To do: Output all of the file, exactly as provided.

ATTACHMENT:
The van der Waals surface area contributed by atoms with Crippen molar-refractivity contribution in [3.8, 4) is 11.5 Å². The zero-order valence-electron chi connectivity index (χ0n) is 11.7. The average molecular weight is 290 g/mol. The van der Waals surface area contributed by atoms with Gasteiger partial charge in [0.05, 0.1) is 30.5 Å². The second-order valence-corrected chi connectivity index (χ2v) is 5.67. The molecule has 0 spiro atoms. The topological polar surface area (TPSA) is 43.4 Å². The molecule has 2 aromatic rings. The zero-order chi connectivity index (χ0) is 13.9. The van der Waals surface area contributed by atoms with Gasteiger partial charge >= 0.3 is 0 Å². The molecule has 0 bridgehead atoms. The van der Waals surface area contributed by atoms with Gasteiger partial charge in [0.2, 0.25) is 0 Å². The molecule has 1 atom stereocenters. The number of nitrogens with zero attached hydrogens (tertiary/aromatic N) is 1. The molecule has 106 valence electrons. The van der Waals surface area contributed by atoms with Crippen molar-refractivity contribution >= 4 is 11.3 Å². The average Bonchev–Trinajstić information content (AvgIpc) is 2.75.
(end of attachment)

The van der Waals surface area contributed by atoms with Crippen molar-refractivity contribution in [3.8, 4) is 11.5 Å². The zero-order valence-electron chi connectivity index (χ0n) is 11.7. The average molecular weight is 290 g/mol. The van der Waals surface area contributed by atoms with Gasteiger partial charge in [0.05, 0.1) is 30.5 Å². The second-order valence-corrected chi connectivity index (χ2v) is 5.67. The molecule has 0 spiro atoms. The topological polar surface area (TPSA) is 43.4 Å². The molecule has 2 aromatic rings. The zero-order chi connectivity index (χ0) is 13.9. The van der Waals surface area contributed by atoms with Gasteiger partial charge >= 0.3 is 0 Å². The molecule has 0 bridgehead atoms. The van der Waals surface area contributed by atoms with Gasteiger partial charge in [0.2, 0.25) is 0 Å². The molecule has 1 atom stereocenters. The number of nitrogens with zero attached hydrogens (tertiary/aromatic N) is 1. The molecule has 106 valence electrons. The van der Waals surface area contributed by atoms with Crippen molar-refractivity contribution >= 4 is 11.3 Å². The average Bonchev–Trinajstić information content (AvgIpc) is 2.75.